Personally, I firmly consider Star Wars to be space fantasy, not sci-fi, so it's not at all surprising that someone would read SW but not general sci-fi. That's funny that he didn't even ask you what books you write. Even when people don't really care, most tend to ask that much to be polite.

I'm still brand new at the whole publishing thing, so still far from being full-time myself, but I've been learning a whole lot the past couple years. Last year some time, I was talking with a friend who's a reader but not any kind of creative person and new nothing about publishing. She had loads of advice about how I should publish. Likewise, once I was describing a story idea to my brother, and while I was still giving a general idea of the fantasy world and hadn't gotten to the MCs or main plot yet, he latched onto one minor part of my worldbuilding, assumed the whole story was about that, further assumed it was a totally different type of book than it was, and rambled on for a while about what a great idea it was and how I should do it (not allowing me a word in edgewise). So yeah, even though I'm still very new at this, I've already learned to pretty much keep my mouth shut about my writing when talking with other people (who aren't writers).

Waiting until something bad actually happens before planning a course of action is usually not the best way to minimize damage from it. Worry is bad, sure. But personally, I like to take note of problems when they're on the horizon rather than when they're on my doorstep. Planning and reacting is not the same as worrying and stressing.

Writers' Cafe / Re: I'm in tears. Amazon has cut my numbers for May.
« on: June 08, 2018, 12:56:12 PM »
Begin your research with Draft2Digital. They distribute to Apple, Kobo, Barnes & Noble, Scribd, and several others. They're great, and they generate terrific epubs and mobis.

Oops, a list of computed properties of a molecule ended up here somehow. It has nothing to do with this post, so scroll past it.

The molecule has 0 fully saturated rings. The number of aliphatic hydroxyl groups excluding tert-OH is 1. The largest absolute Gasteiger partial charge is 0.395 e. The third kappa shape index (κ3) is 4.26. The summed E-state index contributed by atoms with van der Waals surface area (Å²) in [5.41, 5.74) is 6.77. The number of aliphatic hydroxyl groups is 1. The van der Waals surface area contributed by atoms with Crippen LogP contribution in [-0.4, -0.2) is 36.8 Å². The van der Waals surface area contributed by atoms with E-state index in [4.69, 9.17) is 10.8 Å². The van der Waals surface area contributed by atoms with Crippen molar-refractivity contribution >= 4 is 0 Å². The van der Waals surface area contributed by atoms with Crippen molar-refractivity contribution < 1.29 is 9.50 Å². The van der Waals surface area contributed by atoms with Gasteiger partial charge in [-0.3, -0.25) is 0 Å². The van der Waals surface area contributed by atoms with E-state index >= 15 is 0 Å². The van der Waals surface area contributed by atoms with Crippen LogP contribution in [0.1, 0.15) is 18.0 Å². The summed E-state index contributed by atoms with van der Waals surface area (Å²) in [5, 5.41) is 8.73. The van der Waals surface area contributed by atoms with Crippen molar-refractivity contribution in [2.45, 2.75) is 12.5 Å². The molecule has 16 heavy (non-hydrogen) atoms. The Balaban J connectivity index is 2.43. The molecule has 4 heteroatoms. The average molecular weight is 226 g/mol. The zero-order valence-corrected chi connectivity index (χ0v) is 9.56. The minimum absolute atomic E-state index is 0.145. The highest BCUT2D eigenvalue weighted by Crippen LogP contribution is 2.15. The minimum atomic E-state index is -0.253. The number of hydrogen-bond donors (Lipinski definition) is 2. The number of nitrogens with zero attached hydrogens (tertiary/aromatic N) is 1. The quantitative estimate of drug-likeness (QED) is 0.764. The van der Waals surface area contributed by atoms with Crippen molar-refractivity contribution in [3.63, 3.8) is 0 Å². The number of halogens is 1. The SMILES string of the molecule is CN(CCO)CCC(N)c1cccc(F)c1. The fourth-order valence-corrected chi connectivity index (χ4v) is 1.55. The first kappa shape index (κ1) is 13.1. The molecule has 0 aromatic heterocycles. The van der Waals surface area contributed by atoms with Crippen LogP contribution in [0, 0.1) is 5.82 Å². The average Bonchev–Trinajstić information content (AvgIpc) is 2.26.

Yeah, if I were in your shoes, I'd probably just put all my current books on D2D because you could cover a lot of stores at once with minimum hassle. Then maybe with later releases (and maybe gradually the back catalog) I'd see about going wide direct some places. With that many books, going wide direct at once can be overwhelming, so I think using D2D to do it would make things a lot easier on you.

Secondly, I wonder if Streetlib consulted a lawyer before handing over pricing control of books to a third party without asking consent of the author/copyright holder. It seems to me they have no right to do this on an opt out basis. They should ask for specific consent first.

Remember as copyright holder you have absolute and exclusive control over commercial distribution and public performance of your works.  This is one of the things that makes copyright so powerful.

Until first sale, only you can decide how your work is priced.  Although I'm not sure if there's been any consideration of this provision under the new on-demand distribution structure, it seems to me absent some prior agreement no second or third party can unilaterally alter your book's price on their own.  They need your permission first, as any such act on their part would infringe on your exclusive distribution rights.